NCDOT TO HOLD PUBLIC FEBRUARY 7 IMPROVEMENTS TO THE INTERSECTION OF AIR HARBOR ROAD AT LAKE BRANDT ROAD IN GREENSBORO, GUILFORD COUNTY STIP Project No. U-6019 The N.C. Department of Transportation is proposing to make improvements to the intersection of Air Harbor Road and Lake Brandt Road in Greensboro. An open-house public meeting will be held at Covenant Grace Church located at 1414 Lake Brandt Road in Greensboro from 4-6:00 p.m. on Thursday, February 7, 2019. The purpose of this meeting is to provide interested citizens the opportunity to review maps of the project, ask questions and provide feedback. Interested citizens may attend at any time between 4 and 6 p.m. Please note that there will not be a formal presentation. Maps of the proposed improvements will be displayed at the meeting and staff of NCDOT will be on hand to provide information and answer questions. A map of the proposal is available online at http://www.ncdot.gov/news/public-meetings/. For additional information please contact NCDOT Project Engineer, Jennifer Evans, PE, (336) 487-0075 or firstname.lastname@example.org. Comments will be accepted at the meeting, by mail or email, and should be submitted by March 1, 2019. NCDOT will provide auxiliary aids and services under the Americans with Disabilities Act for disabled persons who wish to participate in this workshop. Anyone requiring special services should contact Lauren Putnam, (919) 707-6072 or Lnputnam@ncdot.gov as early as possible so that arrangements can be made. Persons who do not speak English, or have a limited ability to read, speak or understand English, may receive interpretive services upon request prior to the meeting by calling 1-800-481-6494. Aquellas personas que no hablan inglés, o tienen limitaciones para leer, hablar o entender inglés, podrían recibir servicios de interpretación si los solicitan antes de la reunión llamando al 1-800-481-6494. JANUARY 30 - FEBRUARY 5, 2019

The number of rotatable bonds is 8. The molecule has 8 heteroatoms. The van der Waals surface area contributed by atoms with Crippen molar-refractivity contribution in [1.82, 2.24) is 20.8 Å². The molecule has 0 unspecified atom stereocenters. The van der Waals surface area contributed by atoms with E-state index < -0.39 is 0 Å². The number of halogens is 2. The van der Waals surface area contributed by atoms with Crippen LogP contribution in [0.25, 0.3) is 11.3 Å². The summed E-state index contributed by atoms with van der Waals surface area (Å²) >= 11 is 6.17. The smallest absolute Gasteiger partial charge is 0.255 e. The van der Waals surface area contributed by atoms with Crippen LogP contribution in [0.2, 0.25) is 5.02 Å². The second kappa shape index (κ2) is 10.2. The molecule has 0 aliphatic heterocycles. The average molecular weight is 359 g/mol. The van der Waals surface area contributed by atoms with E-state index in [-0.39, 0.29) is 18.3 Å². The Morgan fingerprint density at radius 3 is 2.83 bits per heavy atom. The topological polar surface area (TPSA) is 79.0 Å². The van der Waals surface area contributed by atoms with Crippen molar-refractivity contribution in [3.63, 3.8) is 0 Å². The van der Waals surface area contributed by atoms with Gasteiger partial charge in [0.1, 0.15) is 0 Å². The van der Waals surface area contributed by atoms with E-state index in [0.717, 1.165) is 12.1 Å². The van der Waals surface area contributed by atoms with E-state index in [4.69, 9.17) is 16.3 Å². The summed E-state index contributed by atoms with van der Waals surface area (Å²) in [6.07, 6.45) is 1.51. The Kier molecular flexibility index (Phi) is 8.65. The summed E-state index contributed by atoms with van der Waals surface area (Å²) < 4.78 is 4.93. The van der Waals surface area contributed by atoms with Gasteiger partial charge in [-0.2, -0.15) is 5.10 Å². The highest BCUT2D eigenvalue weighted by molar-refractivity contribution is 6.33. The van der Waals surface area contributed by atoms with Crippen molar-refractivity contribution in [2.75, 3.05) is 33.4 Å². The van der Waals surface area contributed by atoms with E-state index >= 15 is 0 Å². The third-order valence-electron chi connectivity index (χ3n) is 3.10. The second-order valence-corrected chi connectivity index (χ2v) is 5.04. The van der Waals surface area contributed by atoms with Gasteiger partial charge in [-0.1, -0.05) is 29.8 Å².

[LEO (July 23 to August 22) A family matter needs to be dealt with at the start of the week. Once it’s resolved, the Big Cat can devote more attention to that new opportunity that seems to hold so much potential.